14 May 2008 22:13 [Source: ICIS news]
The Interior Department said it is listing the polar bear as a threatened species, “based on the best available science, which shows that loss of sea ice threatens and will likely continue to threaten polar bear habitat”.
Advocates of increased US domestic energy development - including many in the US Congress - have long sought access to oil and gas reserves in the Arctic National Wildlife Refuge (ANWR) on Alaska’s north coast.
The US chemicals industry, which is heavily dependent on natural gas as a feedstock, and the broader manufacturing sector have been appealing to Congress to open ANWR and other US onshore and offshore reserves to development.
Environmentalists have opposed drilling in the refuge on grounds it would disrupt and endanger the wildlife that ANWR was created to protect. Former president Bill Clinton vetoed a congressionally approved ANWR drilling programme in 1995.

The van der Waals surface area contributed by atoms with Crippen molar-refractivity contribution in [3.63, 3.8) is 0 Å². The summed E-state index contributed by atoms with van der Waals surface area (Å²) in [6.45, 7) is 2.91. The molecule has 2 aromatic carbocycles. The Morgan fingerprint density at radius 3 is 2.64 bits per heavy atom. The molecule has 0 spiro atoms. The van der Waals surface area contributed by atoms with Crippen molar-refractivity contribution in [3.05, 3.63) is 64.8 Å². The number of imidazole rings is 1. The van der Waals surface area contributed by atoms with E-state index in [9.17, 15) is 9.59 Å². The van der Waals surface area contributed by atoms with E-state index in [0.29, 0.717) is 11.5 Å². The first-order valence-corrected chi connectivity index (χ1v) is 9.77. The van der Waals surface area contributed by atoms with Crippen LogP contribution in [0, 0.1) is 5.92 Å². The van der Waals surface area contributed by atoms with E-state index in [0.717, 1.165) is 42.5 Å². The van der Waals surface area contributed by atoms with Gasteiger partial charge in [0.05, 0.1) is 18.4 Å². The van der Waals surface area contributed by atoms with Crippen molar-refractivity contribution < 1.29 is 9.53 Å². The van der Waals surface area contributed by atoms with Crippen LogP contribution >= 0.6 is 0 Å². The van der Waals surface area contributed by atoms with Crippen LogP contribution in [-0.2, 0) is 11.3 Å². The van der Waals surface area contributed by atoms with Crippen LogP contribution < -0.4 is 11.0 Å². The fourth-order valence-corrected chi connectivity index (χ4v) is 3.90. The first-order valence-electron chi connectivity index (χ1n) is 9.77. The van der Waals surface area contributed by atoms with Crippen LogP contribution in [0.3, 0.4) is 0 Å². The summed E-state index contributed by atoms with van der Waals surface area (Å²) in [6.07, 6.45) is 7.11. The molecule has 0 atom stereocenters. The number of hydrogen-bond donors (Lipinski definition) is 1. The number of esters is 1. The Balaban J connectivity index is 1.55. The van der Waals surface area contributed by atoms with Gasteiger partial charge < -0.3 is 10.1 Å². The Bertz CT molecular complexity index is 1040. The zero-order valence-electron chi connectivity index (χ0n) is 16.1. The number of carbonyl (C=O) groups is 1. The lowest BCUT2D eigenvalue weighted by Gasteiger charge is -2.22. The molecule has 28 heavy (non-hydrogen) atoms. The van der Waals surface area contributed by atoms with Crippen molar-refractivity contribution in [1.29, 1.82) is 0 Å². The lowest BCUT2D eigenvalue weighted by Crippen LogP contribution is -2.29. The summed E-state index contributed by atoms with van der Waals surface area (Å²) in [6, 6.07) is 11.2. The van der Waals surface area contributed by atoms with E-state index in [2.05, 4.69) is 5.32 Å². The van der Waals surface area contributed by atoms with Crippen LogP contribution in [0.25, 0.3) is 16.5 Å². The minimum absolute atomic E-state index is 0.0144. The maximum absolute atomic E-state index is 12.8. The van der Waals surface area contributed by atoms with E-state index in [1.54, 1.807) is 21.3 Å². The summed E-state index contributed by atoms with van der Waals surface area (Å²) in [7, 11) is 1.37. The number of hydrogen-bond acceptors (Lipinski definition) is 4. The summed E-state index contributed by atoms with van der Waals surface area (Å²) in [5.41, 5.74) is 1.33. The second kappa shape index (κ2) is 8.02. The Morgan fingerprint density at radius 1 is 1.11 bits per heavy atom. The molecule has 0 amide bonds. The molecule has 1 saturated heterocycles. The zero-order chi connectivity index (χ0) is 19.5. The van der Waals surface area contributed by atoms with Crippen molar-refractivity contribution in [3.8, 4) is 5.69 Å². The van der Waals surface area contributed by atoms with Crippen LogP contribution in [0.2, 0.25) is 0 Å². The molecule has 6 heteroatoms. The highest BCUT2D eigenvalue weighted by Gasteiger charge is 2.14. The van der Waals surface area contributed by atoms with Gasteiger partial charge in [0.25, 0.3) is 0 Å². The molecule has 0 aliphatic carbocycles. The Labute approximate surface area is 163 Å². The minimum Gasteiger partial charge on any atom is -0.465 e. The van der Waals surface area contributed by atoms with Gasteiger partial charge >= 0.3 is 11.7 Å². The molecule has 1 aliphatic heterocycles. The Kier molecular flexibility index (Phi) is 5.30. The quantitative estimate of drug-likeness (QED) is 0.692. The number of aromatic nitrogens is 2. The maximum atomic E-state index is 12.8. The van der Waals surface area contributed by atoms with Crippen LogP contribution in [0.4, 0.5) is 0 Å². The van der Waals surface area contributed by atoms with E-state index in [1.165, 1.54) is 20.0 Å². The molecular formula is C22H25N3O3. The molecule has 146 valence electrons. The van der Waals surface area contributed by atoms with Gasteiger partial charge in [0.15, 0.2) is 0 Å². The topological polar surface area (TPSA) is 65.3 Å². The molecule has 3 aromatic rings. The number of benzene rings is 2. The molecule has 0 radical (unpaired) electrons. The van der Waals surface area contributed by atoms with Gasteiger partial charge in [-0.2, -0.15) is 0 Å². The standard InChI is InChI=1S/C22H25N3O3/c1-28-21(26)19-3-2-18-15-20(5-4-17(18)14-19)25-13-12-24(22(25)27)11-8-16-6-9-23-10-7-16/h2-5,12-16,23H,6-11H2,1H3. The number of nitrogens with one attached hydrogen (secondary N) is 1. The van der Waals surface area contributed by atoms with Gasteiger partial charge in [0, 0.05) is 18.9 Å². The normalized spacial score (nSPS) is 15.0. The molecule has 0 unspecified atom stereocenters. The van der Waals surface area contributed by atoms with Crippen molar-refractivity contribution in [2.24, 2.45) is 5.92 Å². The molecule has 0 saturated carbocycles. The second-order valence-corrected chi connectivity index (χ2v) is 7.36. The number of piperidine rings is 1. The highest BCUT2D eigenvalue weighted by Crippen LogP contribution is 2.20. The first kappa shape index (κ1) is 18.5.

Department Secretary Dirk Kempthorne said that the loss of arctic sea ice has reached its lowest level since satellite imaging of the poles began in 1979, and that consequently under the US Endangered Species Act (ESA) the polar bear must be designated as threatened.
However, Kempthorne said his decision and an accompanying department rule will seek to protect the polar bear and its environment “while limiting unintended harm to society and the economy of the
Under the ESA, an animal group termed threatened could be elevated to the endangered category, which would require broad restrictions on human activity in and around the animal’s habitat.
Despite the ruling, Kempthorne said the
Because of the Interior Department ruling, anyone seeking energy development or any other facility construction in polar bear habitat will have to obtain a permit from the US Fish and Wildlife Service.
($1 = €.65)
To discuss issues facing the chemical industry go to
For the latest chemical news, data and analysis that directly impacts your business sign up for a free trial to ICIS news - the breaking online news service for the global chemical industry.
Get the facts and analysis behind the headlines from our market leading weekly magazine: sign up to a free trial to ICIS Chemical Business.
|ICIS news FREE TRIAL|
|Get access to breaking chemical news as it happens.|
|ICIS Global Petrochemical Index (IPEX)|
|ICIS Global Petrochemical Index (IPEX). Download the free tabular data and a chart of the historical index|
Asian Chemical Connections